Tuesday, June 1, 2010

Man can live by bread and paneer alone

Man can live by bread and paneer alone

It is difficult to believe food historians who tell us that good old paneer isn’t a child of native soil. In fact, it was brought to the Indies by the Portuguese, who also introduced chillies, potatoes and other items that have become an indispensable part of our daily diet.
The poor Portuguese may have lost the rest of the subcontinent to the British and had to remain content confined to a small enclave in Goa. But, their food imports – like paneer – didn’t take long to conquer the local palate.

Today, paneer is a staple item on any menu for vegetarians. It is substituted for meats and eggs in myriad recipes. Once, matar paneer was considered a special dish, but now, paneer seems to have displaced almost all the vegetables from restaurant menus. It is encountered in various avatars – from the plain bhujiya and the once seasonal palak paneer (cooked with spinach) to kadhai (a spicy stir-fry with capsicum, onions and tomatoes), labadar (in a buttery piquant sauce) and shahi (in a creamy white gravy enriched by nuts). Paneer snacks, such as tandoori tikka hariyali (laced with mint, coriander and green chillies), lehsuni (flavoured with garlic) or ajwaini (accented with caraway seeds) beat other vegetarian finger foods – to mix metaphors – hands down.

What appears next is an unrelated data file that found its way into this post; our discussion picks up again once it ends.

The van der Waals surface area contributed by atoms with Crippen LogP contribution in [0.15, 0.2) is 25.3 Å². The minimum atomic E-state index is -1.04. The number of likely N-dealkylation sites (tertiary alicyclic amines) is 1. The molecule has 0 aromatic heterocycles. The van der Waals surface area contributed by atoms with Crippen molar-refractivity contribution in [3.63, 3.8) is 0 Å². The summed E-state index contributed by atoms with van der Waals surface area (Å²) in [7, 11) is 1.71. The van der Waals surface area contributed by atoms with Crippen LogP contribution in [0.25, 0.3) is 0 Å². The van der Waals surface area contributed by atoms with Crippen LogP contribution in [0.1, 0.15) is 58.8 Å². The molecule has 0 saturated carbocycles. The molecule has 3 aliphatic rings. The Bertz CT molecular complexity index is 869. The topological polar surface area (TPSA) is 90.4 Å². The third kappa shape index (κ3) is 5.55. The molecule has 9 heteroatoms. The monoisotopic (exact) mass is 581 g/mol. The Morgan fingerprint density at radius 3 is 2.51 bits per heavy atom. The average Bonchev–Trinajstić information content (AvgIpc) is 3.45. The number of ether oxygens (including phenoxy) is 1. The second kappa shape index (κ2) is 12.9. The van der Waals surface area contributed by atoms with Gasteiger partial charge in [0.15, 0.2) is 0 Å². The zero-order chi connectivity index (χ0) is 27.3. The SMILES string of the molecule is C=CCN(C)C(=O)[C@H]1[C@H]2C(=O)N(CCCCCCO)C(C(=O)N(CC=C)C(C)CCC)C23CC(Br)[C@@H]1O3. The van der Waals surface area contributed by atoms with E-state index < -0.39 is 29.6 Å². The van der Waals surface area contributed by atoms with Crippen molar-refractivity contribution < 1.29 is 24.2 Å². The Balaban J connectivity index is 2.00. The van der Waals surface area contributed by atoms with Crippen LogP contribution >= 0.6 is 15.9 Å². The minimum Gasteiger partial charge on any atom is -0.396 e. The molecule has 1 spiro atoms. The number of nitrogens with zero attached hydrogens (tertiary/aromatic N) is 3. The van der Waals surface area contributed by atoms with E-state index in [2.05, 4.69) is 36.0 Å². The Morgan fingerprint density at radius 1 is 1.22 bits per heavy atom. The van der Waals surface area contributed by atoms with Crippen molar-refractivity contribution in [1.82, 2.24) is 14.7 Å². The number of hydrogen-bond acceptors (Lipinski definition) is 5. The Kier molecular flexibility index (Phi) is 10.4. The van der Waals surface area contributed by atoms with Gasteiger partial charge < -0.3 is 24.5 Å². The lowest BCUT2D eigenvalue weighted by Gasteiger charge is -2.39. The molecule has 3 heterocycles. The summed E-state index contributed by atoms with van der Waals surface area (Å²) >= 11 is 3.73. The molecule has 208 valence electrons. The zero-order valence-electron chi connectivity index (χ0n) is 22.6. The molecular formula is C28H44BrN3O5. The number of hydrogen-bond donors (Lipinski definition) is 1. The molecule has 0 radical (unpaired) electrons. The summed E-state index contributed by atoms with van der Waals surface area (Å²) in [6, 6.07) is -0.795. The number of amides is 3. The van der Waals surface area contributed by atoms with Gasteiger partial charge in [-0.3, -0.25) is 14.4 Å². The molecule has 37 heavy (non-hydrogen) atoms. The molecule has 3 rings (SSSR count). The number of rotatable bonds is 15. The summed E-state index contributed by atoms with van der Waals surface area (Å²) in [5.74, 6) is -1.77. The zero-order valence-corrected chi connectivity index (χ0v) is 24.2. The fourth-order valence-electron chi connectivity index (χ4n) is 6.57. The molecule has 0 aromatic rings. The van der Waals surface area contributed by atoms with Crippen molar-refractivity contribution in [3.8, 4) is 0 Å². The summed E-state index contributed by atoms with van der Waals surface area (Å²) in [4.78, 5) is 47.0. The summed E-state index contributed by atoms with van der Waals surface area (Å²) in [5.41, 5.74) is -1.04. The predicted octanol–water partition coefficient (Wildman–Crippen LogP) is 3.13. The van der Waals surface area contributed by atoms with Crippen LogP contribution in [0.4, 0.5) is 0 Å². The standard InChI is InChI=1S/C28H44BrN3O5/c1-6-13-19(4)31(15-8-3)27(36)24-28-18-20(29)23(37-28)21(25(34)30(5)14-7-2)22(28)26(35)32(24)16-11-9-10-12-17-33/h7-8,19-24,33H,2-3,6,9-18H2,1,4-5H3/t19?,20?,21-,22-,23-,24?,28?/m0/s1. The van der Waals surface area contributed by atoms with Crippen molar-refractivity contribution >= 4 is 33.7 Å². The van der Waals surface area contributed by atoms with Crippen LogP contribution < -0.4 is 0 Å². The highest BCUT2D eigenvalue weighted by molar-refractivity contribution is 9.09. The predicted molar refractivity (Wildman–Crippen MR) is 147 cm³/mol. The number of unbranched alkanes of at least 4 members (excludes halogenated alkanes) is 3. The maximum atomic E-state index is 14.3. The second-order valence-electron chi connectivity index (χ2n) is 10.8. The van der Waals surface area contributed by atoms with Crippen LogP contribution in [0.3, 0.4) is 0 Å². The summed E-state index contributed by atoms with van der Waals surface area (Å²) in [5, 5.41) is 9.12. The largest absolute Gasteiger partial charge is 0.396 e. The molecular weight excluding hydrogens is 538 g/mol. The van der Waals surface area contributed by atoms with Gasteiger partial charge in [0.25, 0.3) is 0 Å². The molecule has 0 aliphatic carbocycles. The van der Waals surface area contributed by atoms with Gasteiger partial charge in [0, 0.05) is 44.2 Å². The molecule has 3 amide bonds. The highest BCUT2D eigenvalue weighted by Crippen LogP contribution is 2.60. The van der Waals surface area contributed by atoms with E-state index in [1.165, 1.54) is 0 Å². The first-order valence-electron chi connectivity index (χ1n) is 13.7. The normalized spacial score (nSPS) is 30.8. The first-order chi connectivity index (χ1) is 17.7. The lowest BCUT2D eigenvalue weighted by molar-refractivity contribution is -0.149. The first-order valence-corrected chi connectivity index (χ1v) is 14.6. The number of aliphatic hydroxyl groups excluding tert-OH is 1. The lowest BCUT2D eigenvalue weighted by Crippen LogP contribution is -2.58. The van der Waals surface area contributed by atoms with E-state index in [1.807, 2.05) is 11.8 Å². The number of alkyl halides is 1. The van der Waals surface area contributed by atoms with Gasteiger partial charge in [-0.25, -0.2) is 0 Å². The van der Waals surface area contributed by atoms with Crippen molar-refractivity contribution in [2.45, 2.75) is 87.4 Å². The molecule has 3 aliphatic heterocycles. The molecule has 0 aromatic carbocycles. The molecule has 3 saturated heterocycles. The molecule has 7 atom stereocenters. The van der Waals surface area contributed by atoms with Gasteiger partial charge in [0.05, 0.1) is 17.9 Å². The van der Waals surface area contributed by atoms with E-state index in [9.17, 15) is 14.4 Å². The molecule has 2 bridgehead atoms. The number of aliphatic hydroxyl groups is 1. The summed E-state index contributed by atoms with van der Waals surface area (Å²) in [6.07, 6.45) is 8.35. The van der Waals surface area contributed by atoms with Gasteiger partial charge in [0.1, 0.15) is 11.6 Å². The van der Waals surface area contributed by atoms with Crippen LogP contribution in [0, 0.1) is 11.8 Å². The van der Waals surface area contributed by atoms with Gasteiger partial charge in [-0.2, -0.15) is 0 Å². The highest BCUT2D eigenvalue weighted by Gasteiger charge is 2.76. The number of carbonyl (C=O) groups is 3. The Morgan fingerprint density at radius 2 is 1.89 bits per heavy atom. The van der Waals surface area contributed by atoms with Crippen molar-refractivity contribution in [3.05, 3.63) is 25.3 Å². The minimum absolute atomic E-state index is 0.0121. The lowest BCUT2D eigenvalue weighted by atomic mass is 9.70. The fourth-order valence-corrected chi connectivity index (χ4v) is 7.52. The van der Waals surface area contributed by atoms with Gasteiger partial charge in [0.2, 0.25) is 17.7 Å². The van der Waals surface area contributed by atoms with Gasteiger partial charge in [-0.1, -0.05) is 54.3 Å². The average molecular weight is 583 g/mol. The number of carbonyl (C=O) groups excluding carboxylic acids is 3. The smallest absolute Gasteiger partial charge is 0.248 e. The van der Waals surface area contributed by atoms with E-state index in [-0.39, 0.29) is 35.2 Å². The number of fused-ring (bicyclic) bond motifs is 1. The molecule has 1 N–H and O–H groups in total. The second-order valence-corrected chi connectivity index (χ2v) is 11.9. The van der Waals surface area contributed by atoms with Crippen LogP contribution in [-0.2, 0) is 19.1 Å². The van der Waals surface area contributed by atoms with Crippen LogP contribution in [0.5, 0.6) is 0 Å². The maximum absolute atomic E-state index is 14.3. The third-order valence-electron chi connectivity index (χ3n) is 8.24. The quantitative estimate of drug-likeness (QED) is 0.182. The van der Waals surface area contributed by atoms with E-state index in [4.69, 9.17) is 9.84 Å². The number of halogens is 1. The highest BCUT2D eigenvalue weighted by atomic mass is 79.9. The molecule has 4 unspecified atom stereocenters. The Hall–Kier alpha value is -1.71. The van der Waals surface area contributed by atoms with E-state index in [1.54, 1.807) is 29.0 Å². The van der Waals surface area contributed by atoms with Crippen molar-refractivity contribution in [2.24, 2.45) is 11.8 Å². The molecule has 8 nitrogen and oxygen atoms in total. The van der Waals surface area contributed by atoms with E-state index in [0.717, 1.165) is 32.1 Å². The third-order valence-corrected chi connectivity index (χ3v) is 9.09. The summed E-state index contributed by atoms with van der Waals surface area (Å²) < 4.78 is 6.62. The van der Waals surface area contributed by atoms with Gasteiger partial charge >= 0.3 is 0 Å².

In many ways, paneer’s upward mobility has coincided with the prosperity of Punjabi refugees. After losing their fortunes during Partition, they did well on this side of the border. But, Punjabis are not the only ones with a passion for paneer. In fact, it is difficult to avoid, from Kashmir to Kanyakumari and Kolkata to Kutch.
In Awadh, they have fashioned a delightful taash kebab out of paneer that puts to shame the pasanda version it set out to mimic. Hyderabad responded with paneer tamatar ka qut and more recently, fusion artistes have created a lehriya bharwan delicacy resembling a roulade.
The Kashmiri repertoire has the mildly sour, scarlet-hued tamatar chaman and the aromatic and flavourful methi chaman. In Chennai, it has found its way into the masala dosa and competes with the chicken in the dish billed as ‘65’. Delicious chunks of paneer pack the veg kathi roll in the City of Joy. ‘Chindian’ may no longer be the flavour of the month in South Block after Jairam Ramesh’s recent gaffe in Beijing, but chilli paneer continues to score over gobhi
manchurian in Indian-Chinese restaurants in Gujarat. Purists who ‘look East’ keep pushing the ‘healthier’ tofu but this bland import is no match for the ‘Resident Non-Indian’.

Memories of the most satisfying paneer meal ever include the bhurji served up at a dhaba in Sirhind. It was no frills, spared the overworked tomatoes and onions and was just a generous helping of creamy scramble tempered with royal cumin, with a trace of fresh ginger and green chillies. Paired with hot tandoori roti, it was sheer bliss. There was no yearning for the proverbial flask of wine or company. There are times man can live by bread and paneer alone!
article from http://timesofindia.indiatimes.com/

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